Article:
Long before savory oats became the trendy breakfast du jour, poha has been the most important meal of the day for thousands of years.
As a daily oatmeal eater, it takes a lot for me to consider switching teams. Poha was the unexpected jolt of inspiration to break out of the routine for a low risk, high reward payoff.
What is Poha?
Poha is flattened rice, but the word is also shorthand for many of the dishes it creates. There are thin, medium, and thick flakes, producing a range of textures best suited for instant snacks, quick meals, or more time-consuming creations. They all cook more quickly than whole grain rice though, while retaining more vitamins and minerals than standard white rice.
Like Vietnamese broken rice, this unique format isn’t a defect but intentional feature. Modern factories use heavy rollers to flatten the grains just like rolled oats. Traditionally, and still to this day in some small villages, the rice is pounded by hand, earning the alternate description of “beaten rice.”
Chivda is a term that can be used interchangeably depending on the region, although it often refers to a thinner variety, dry-roasted with spices and enjoyed as a crispy snack.
What Does Poha Taste Like?
Very neutral in flavor as you’d expect from plain rice, the real attraction for poha is the texture. Soft, slightly sticky, tender, and easily yielding, it’s easy to eat and beloved by young and old. Thin poha tends to fall apart and become mushy when cooked, which is why it’s more popular when dry roasted. Medium and thick poha can have fluffier, separate grains
India itself is a huge, diverse area encompassing many unique cultural identities, so it should come as no surprise that poha does as well. These variations are a testament to the versatility of poha, allowing individuals to customize their breakfast experience according to their preferences.
- In Maharashtra, you’ll find Kanda Poha, where onions play a dominant role in the recipe.
- Batata Poha, from Gujarat, incorporates potatoes for added substance.
- In the north, you’ll encounter Indori Poha, which is boldly sweet and sour, tart and tangy, with plenty of heat in each bite.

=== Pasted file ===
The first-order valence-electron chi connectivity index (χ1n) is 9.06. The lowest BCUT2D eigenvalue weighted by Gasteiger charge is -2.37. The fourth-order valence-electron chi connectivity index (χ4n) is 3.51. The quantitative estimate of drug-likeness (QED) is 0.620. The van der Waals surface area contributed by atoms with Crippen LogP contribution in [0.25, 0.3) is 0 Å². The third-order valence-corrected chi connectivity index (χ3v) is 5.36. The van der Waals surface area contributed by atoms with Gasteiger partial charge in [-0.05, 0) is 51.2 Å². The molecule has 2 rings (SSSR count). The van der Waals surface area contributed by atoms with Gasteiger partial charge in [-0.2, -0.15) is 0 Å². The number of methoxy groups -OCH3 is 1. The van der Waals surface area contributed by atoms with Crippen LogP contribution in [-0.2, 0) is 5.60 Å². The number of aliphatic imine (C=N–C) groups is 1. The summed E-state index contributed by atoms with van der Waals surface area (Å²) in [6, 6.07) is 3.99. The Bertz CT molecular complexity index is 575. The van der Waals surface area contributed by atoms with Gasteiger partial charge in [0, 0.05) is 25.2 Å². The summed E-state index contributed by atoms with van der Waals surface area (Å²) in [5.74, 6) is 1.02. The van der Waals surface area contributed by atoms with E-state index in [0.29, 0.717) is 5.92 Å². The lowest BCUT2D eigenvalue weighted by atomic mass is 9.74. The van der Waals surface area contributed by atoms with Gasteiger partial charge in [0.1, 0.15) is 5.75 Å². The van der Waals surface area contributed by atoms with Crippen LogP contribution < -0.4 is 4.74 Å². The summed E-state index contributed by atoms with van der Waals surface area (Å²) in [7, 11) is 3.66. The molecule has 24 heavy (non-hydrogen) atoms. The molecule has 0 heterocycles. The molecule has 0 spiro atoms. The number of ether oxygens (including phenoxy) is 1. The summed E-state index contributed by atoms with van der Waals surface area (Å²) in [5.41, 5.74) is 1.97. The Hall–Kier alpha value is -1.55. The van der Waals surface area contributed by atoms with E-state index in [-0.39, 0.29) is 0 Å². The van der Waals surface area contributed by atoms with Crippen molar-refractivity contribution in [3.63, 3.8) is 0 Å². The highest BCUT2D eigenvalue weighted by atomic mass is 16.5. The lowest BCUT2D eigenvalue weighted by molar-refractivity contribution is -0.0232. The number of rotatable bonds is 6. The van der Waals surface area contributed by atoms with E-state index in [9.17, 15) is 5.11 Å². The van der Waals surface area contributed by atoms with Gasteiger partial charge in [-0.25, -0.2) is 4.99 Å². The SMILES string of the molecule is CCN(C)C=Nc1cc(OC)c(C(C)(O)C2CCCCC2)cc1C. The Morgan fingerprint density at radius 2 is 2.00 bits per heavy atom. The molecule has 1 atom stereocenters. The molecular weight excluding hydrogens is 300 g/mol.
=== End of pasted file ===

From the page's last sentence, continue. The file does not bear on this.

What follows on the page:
How To Cook Poha
Though I naturally draw parallels between oatmeal and poha, there are notable differences in the cooking procedure and textural results. Rather than porridge or gruel, poha is dryer, more like pilaf, true to its rice base.
- Medium and thick poha needs to be rinsed to remove excess starch that would otherwise make the dish gummy or mushy. Place it in a fine mesh sieve and rinse it under running water for about 10 – 15 seconds. Gently swish the poha with your fingers while rinsing to ensure even coverage.
- Transfer the rinsed poha to a large bowl and add water to cover. Soak for 5 minutes to soften, which expedites the cooking process. Drain thoroughly so it doesn’t get waterlogged.
- Always stir gently to avoid breaking the flakes. Add your cooking liquid, cover, and simmer for about 5 minutes, until soft and fluffy.
Breakfast All Day
Don’t forget, breakfast is truly a state of mind. Though it’s traditionally enjoyed as a morning meal, there’s nothing stopping you from enjoy poha for lunch or dinner, too. This version, redolent of toasted spices and finished with a bright splash of lime juice, is simple to make yet complex in taste. Basic pantry staples are the foundation that’s easily adapted to taste. Many also enjoy sweet poha, aligned with conventional American hot cereal with cinnamon and maple syrup, so don’t be afraid to experiment. These grains may be flat, but their flavor sure isn’t.